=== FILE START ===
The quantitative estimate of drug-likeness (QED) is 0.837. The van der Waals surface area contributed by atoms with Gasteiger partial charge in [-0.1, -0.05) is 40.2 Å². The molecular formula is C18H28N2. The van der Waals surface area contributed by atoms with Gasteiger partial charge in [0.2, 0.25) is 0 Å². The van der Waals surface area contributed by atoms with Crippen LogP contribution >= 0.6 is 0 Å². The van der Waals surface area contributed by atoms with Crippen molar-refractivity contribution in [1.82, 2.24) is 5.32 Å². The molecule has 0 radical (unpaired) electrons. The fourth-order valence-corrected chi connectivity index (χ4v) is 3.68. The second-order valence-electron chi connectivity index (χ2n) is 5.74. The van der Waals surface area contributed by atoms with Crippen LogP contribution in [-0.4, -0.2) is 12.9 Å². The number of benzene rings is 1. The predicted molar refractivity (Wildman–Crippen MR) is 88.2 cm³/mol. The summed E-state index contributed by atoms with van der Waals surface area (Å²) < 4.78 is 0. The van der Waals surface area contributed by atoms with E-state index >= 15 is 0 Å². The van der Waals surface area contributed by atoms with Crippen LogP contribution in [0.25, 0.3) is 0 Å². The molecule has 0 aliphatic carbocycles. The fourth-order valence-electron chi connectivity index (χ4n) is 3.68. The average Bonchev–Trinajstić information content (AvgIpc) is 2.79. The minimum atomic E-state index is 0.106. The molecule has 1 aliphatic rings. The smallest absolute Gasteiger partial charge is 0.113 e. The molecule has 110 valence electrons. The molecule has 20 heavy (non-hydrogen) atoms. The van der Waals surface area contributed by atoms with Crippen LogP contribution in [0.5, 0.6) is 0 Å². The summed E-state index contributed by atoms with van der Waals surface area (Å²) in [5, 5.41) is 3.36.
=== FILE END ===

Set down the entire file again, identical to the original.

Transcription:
The quantitative estimate of drug-likeness (QED) is 0.837. The van der Waals surface area contributed by atoms with Gasteiger partial charge in [-0.1, -0.05) is 40.2 Å². The molecular formula is C18H28N2. The van der Waals surface area contributed by atoms with Gasteiger partial charge in [0.2, 0.25) is 0 Å². The van der Waals surface area contributed by atoms with Crippen LogP contribution >= 0.6 is 0 Å². The van der Waals surface area contributed by atoms with Crippen molar-refractivity contribution in [1.82, 2.24) is 5.32 Å². The molecule has 0 radical (unpaired) electrons. The fourth-order valence-corrected chi connectivity index (χ4v) is 3.68. The second-order valence-electron chi connectivity index (χ2n) is 5.74. The van der Waals surface area contributed by atoms with Crippen LogP contribution in [-0.4, -0.2) is 12.9 Å². The number of benzene rings is 1. The predicted molar refractivity (Wildman–Crippen MR) is 88.2 cm³/mol. The summed E-state index contributed by atoms with van der Waals surface area (Å²) < 4.78 is 0. The van der Waals surface area contributed by atoms with E-state index >= 15 is 0 Å². The van der Waals surface area contributed by atoms with Crippen LogP contribution in [0.25, 0.3) is 0 Å². The molecule has 0 aliphatic carbocycles. The fourth-order valence-electron chi connectivity index (χ4n) is 3.68. The average Bonchev–Trinajstić information content (AvgIpc) is 2.79. The minimum atomic E-state index is 0.106. The molecule has 1 aliphatic rings. The smallest absolute Gasteiger partial charge is 0.113 e. The molecule has 110 valence electrons. The molecule has 20 heavy (non-hydrogen) atoms. The van der Waals surface area contributed by atoms with Crippen LogP contribution in [0.5, 0.6) is 0 Å². The summed E-state index contributed by atoms with van der Waals surface area (Å²) in [5, 5.41) is 3.36.